Punchbowl Crater is an extinct volcanic tuff cone located in Honolulu, Hawaii. In ancient times, the crater was used a sacrificial ground and also the site of many secret royal burials. Its Hawaiian name Puowaina can be translated as either "hill of sacrifice" or "consecrated hill".
In 1948, the Cemetery of the Pacific, a national cemetery for fallen servicemen and veterans, was constructed inside Punchbowl Crater. Some of the first remains to be buried there were 776 military personnel who died on December 7, 1941, during the Japanese attack on Pearl Harbor.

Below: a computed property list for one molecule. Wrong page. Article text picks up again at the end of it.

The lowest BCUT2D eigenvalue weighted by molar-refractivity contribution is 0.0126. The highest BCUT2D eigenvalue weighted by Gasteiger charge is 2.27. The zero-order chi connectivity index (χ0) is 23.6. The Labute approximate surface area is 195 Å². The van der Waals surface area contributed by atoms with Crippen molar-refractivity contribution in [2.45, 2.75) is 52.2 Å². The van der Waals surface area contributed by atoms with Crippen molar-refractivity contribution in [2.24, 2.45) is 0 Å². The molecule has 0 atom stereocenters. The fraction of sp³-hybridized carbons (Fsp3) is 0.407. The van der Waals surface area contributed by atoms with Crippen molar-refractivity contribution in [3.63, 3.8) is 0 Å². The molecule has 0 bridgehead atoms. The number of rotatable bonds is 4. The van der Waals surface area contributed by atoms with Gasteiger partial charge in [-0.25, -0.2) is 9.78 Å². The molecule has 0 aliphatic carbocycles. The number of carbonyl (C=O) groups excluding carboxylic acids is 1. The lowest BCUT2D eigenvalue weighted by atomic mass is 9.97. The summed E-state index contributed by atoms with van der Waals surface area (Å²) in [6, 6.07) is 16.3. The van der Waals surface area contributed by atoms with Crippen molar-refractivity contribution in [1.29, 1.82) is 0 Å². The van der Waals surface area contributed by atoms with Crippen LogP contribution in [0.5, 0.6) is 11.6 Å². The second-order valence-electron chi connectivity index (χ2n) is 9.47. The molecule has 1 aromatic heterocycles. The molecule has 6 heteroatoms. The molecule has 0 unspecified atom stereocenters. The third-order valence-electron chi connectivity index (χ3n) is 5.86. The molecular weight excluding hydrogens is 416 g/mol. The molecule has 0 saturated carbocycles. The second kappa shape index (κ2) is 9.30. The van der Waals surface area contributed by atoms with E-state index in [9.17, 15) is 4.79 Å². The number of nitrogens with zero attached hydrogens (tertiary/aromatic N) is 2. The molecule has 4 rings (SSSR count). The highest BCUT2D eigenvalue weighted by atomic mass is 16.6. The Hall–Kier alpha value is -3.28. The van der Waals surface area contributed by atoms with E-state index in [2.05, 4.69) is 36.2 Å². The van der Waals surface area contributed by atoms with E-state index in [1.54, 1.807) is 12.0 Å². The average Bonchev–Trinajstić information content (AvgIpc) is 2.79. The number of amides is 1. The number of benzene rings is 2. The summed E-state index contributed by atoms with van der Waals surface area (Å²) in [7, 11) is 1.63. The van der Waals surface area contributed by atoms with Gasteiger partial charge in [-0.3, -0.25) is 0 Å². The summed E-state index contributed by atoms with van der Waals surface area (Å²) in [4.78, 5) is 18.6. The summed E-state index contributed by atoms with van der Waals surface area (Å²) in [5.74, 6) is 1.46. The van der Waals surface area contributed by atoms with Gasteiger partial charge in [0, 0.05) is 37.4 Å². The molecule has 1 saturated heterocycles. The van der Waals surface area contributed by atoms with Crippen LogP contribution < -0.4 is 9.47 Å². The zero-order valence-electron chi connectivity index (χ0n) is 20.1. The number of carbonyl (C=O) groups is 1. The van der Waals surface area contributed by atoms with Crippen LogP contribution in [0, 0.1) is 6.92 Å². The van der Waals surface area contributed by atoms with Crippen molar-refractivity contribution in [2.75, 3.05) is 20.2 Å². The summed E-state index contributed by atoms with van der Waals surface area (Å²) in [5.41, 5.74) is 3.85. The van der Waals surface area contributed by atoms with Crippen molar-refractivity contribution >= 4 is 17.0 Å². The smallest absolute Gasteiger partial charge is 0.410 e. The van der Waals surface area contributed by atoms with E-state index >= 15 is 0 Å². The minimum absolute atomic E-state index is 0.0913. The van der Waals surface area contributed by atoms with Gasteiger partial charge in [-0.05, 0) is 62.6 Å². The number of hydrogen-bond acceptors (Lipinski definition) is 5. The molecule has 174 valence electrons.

Today, the cemetery is filled to capacity with more then 33,000 graves of military personnel who served in World War II, the Korean War, and the Vietnam War. Thousands of flower leis are collected every year to adorn the graves before an annual Memorial Day ceremony that is held inside Punchbowl Crater
Punchbowl Crater is located above the city of Honolulu at 2177 Puowaina Drive. It is open daily, from 8:00am to 6:30pm. Admission is free.
How to get there:
Take Ward Avenue off of Ala Moana Boulevard. Take a right on Prospect Street and follow the signs into the Punchbowl, The Cemetery is also accessible from H1 or the Pali Highway. Follow the signs.